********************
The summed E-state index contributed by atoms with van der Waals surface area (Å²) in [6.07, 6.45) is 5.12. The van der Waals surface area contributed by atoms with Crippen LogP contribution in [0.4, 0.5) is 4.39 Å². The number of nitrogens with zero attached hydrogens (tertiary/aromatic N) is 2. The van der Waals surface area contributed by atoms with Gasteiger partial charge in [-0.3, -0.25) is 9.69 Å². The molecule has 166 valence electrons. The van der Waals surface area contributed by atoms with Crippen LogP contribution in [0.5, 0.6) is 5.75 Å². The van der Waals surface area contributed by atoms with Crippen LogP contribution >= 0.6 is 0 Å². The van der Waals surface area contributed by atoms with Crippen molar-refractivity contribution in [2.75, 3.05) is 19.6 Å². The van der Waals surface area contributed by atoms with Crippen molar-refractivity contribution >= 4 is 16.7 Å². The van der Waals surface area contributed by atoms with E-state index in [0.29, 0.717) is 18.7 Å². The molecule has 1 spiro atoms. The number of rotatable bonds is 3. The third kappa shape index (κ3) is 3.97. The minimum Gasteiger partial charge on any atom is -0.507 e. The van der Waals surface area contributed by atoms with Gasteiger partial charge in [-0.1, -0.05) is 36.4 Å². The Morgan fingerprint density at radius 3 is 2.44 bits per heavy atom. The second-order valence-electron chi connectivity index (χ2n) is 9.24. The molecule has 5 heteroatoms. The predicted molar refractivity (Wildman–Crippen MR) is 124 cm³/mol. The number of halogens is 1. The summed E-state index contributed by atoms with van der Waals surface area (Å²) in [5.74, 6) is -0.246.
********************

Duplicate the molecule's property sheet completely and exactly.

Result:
The summed E-state index contributed by atoms with van der Waals surface area (Å²) in [6.07, 6.45) is 5.12. The van der Waals surface area contributed by atoms with Crippen LogP contribution in [0.4, 0.5) is 4.39 Å². The number of nitrogens with zero attached hydrogens (tertiary/aromatic N) is 2. The van der Waals surface area contributed by atoms with Gasteiger partial charge in [-0.3, -0.25) is 9.69 Å². The molecule has 166 valence electrons. The van der Waals surface area contributed by atoms with Crippen LogP contribution in [0.5, 0.6) is 5.75 Å². The van der Waals surface area contributed by atoms with Crippen LogP contribution >= 0.6 is 0 Å². The van der Waals surface area contributed by atoms with Crippen molar-refractivity contribution in [2.75, 3.05) is 19.6 Å². The van der Waals surface area contributed by atoms with Crippen molar-refractivity contribution >= 4 is 16.7 Å². The van der Waals surface area contributed by atoms with E-state index in [0.29, 0.717) is 18.7 Å². The molecule has 1 spiro atoms. The number of rotatable bonds is 3. The third kappa shape index (κ3) is 3.97. The minimum Gasteiger partial charge on any atom is -0.507 e. The van der Waals surface area contributed by atoms with Gasteiger partial charge in [-0.1, -0.05) is 36.4 Å². The Morgan fingerprint density at radius 3 is 2.44 bits per heavy atom. The second-order valence-electron chi connectivity index (χ2n) is 9.24. The molecule has 5 heteroatoms. The predicted molar refractivity (Wildman–Crippen MR) is 124 cm³/mol. The number of halogens is 1. The summed E-state index contributed by atoms with van der Waals surface area (Å²) in [5.74, 6) is -0.246.